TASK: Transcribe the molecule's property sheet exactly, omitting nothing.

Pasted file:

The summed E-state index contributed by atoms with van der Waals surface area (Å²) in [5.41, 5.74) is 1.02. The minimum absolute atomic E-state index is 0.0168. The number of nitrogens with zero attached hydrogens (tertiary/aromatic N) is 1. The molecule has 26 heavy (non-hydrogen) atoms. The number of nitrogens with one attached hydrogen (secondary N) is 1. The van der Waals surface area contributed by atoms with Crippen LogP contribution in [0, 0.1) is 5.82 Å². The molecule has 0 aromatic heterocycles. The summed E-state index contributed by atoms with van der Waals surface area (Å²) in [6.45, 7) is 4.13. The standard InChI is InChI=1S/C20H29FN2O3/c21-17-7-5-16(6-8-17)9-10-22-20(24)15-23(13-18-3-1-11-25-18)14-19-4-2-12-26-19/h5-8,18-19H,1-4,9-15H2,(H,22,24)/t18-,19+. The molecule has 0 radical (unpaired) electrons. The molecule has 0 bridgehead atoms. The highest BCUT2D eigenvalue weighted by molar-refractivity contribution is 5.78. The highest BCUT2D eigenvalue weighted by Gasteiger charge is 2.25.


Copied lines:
The summed E-state index contributed by atoms with van der Waals surface area (Å²) in [5.41, 5.74) is 1.02. The minimum absolute atomic E-state index is 0.0168. The number of nitrogens with zero attached hydrogens (tertiary/aromatic N) is 1. The molecule has 26 heavy (non-hydrogen) atoms. The number of nitrogens with one attached hydrogen (secondary N) is 1. The van der Waals surface area contributed by atoms with Crippen LogP contribution in [0, 0.1) is 5.82 Å². The molecule has 0 aromatic heterocycles. The summed E-state index contributed by atoms with van der Waals surface area (Å²) in [6.45, 7) is 4.13. The standard InChI is InChI=1S/C20H29FN2O3/c21-17-7-5-16(6-8-17)9-10-22-20(24)15-23(13-18-3-1-11-25-18)14-19-4-2-12-26-19/h5-8,18-19H,1-4,9-15H2,(H,22,24)/t18-,19+. The molecule has 0 radical (unpaired) electrons. The molecule has 0 bridgehead atoms. The highest BCUT2D eigenvalue weighted by molar-refractivity contribution is 5.78. The highest BCUT2D eigenvalue weighted by Gasteiger charge is 2.25.